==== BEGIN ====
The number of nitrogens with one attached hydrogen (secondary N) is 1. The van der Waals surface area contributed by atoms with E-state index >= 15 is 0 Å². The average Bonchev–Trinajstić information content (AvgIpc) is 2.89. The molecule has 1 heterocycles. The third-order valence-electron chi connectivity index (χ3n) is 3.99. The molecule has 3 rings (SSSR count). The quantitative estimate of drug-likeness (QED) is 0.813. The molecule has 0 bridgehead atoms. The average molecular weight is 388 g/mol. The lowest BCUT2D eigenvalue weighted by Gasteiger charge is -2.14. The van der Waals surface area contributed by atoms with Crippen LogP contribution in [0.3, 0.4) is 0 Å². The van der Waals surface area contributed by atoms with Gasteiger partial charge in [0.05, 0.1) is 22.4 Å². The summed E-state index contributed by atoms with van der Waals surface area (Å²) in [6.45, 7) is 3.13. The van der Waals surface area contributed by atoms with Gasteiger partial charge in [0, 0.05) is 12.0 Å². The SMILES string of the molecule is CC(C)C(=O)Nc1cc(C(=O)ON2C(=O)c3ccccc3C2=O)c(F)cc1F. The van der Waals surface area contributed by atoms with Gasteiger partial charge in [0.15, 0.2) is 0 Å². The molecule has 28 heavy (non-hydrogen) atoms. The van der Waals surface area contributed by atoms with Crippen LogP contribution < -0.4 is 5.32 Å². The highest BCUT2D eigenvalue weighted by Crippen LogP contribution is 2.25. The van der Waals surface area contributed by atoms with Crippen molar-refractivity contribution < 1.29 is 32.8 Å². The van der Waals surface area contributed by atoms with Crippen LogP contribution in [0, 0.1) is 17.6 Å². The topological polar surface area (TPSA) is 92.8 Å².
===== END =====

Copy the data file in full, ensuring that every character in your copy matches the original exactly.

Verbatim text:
The number of nitrogens with one attached hydrogen (secondary N) is 1. The van der Waals surface area contributed by atoms with E-state index >= 15 is 0 Å². The average Bonchev–Trinajstić information content (AvgIpc) is 2.89. The molecule has 1 heterocycles. The third-order valence-electron chi connectivity index (χ3n) is 3.99. The molecule has 3 rings (SSSR count). The quantitative estimate of drug-likeness (QED) is 0.813. The molecule has 0 bridgehead atoms. The average molecular weight is 388 g/mol. The lowest BCUT2D eigenvalue weighted by Gasteiger charge is -2.14. The van der Waals surface area contributed by atoms with Crippen LogP contribution in [0.3, 0.4) is 0 Å². The van der Waals surface area contributed by atoms with Gasteiger partial charge in [0.05, 0.1) is 22.4 Å². The summed E-state index contributed by atoms with van der Waals surface area (Å²) in [6.45, 7) is 3.13. The van der Waals surface area contributed by atoms with Gasteiger partial charge in [0, 0.05) is 12.0 Å². The SMILES string of the molecule is CC(C)C(=O)Nc1cc(C(=O)ON2C(=O)c3ccccc3C2=O)c(F)cc1F. The van der Waals surface area contributed by atoms with Gasteiger partial charge in [0.15, 0.2) is 0 Å². The molecule has 28 heavy (non-hydrogen) atoms. The van der Waals surface area contributed by atoms with Crippen LogP contribution < -0.4 is 5.32 Å². The highest BCUT2D eigenvalue weighted by Crippen LogP contribution is 2.25. The van der Waals surface area contributed by atoms with Crippen molar-refractivity contribution < 1.29 is 32.8 Å². The van der Waals surface area contributed by atoms with Crippen LogP contribution in [0, 0.1) is 17.6 Å². The topological polar surface area (TPSA) is 92.8 Å².